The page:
When a potential seller says, “We have to net X from our sale,” do you know exactly how to respond? Below are three scripts to help you overcome this and other common pricing objections to price the property right.

As the prepared and focused real estate agent you are, you’ve come to your listing appointment with all the information you need. You know exactly how much the property will sell for, you have all the comparable sales and artificial intelligence evaluations to back it up — but still your potential seller hits you with one of the most common and pesky objections in real estate: asking price.

When the client says, “We have to net X from our sale,” do you know how to respond? Below are three scripts to help you overcome this common pricing objection and price the property right.

Script No. 1: The real estate market is like the stock market

When sellers purchase their property in a heated market, it may be years before they can recoup their previous purchase price plus their cost of sale. Nevertheless, many still believe that when they list their home for sale, their price should be based upon their acquisition costs. This belief leads to the following objection:

Seller: Well, we paid X. We are not going to sell unless we can get X plus closing costs and have enough to buy another house.

Here’s how to overcome this objection:

Agent: Seller, did you know that the real estate market is like the stock market? The sellers and the brokers do not determine the price, the buyers do. For example, if your stock was trading at $100 per share a year ago and today it’s trading at $90 per share, you wouldn’t have any buyers if you wanted to sell at $100 per share.

If you’re unwilling to sell for under $100 per share, your only other alternative is to wait for the market to improve. Consequently, you have an important decision to make — do you want to sell at today’s prices, or are you willing to wait until the market improves? It’s your choice, what would you like to do?

Script No. 2: Your house has to qualify

A different way to overcome the pricing objection is to educate the seller that their house, not just the buyer, must qualify for the loan.

Agent: Seller, did you know that when you sell your home you not only need a qualified buyer, but your house also has to qualify?

Seller: What do you mean my house has to qualify?

Agent: The large majority of buyers must obtain financing in order to purchase. This means that your property has to “qualify” with a lender in order for the transaction to close. In other words, even if you sold your property for $280,000, if the appraisal comes in at $250,000, most buyers will walk away from the transaction because they believe they would be paying too much.

So, before you make a decision about where to position your property in the marketplace, let’s take a look at what properties are “qualifying” for in your neighborhood.

This approach shifts the discussion from the price the seller wants to discuss, to the final sales prices from closed transactions, i.e., properties that have closed and “qualified” for a loan.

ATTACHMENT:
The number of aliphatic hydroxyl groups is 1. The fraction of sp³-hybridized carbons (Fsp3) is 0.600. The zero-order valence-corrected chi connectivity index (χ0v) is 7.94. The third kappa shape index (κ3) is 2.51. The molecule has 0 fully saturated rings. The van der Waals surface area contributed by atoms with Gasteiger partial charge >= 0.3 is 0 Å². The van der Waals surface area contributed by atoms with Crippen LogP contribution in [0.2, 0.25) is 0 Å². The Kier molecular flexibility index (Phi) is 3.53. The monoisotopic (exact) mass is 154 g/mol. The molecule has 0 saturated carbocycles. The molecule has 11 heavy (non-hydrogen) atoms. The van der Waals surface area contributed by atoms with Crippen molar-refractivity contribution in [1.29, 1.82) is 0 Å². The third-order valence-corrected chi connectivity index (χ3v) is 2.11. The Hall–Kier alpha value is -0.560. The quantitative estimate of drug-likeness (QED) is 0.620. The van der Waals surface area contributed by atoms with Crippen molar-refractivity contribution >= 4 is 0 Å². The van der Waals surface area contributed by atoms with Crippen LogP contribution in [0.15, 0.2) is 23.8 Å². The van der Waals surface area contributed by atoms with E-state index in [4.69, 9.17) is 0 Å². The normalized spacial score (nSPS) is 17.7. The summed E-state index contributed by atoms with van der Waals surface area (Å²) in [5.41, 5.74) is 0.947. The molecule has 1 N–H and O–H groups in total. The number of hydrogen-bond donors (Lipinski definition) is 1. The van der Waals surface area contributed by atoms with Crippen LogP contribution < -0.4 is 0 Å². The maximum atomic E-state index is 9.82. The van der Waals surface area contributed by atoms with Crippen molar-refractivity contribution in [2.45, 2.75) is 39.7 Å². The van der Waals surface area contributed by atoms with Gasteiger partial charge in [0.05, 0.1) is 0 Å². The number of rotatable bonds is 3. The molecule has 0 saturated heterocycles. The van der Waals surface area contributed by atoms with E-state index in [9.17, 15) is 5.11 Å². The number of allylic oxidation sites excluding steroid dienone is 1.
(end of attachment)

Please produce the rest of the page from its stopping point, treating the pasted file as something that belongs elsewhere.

Warning: If prices are declining, comparable sales from 60 to 90 days earlier may be too high.

Script No. 3: Are you in the X percent that will sell this month?

The rate of absorption (how quickly properties are turning over) is one of the most powerful tools for persuading the seller to be realistic. There are a wide variety of ways to use this approach. The script below explains that if sellers want to sell in a given month, they must be in top tier of properties by both value and price in that location.

Example: Four months of inventory currently on the market.

The example below assumes there are four months of inventory on the market. The probability the seller will sell in a given month 25 percent (100 percent / 4 months = 25 percent). The probability the property won’t sell in a given month is 75 percent.

Agent: Seller, did you know that there are currently four months of inventory on the market? What this means is that each month, only 25 percent of the inventory sells while the other 75 percent remains on the market.

Because new listings are constantly coming on the market, in order to sell in any given month, you must be positioned in approximately the top 25 percent in terms of price and value. You now have an important decision to make — will you position your property on the market where it will be in the top 25 percent that will this month, or will you position it where you will be in the 75 percent that will still be listed next month? It’s your choice, what would you like to do?

Although there are numerous ways to handle listing price objections, the three scripts above have withstood the test of time in both appreciating and depreciating markets. Experiment with each of them to determine which approach will work best for you on your next listing appointment.

Bernice Ross, President and CEO of BrokerageUP (brokerageup.com) and RealEstateCoach.com, is a national speaker, author and trainer with over 1,000 published articles. Learn about her broker/manager training programs designed for women, by women, at BrokerageUp.com and her new agent sales training at RealEstateCoach.com/newagent.

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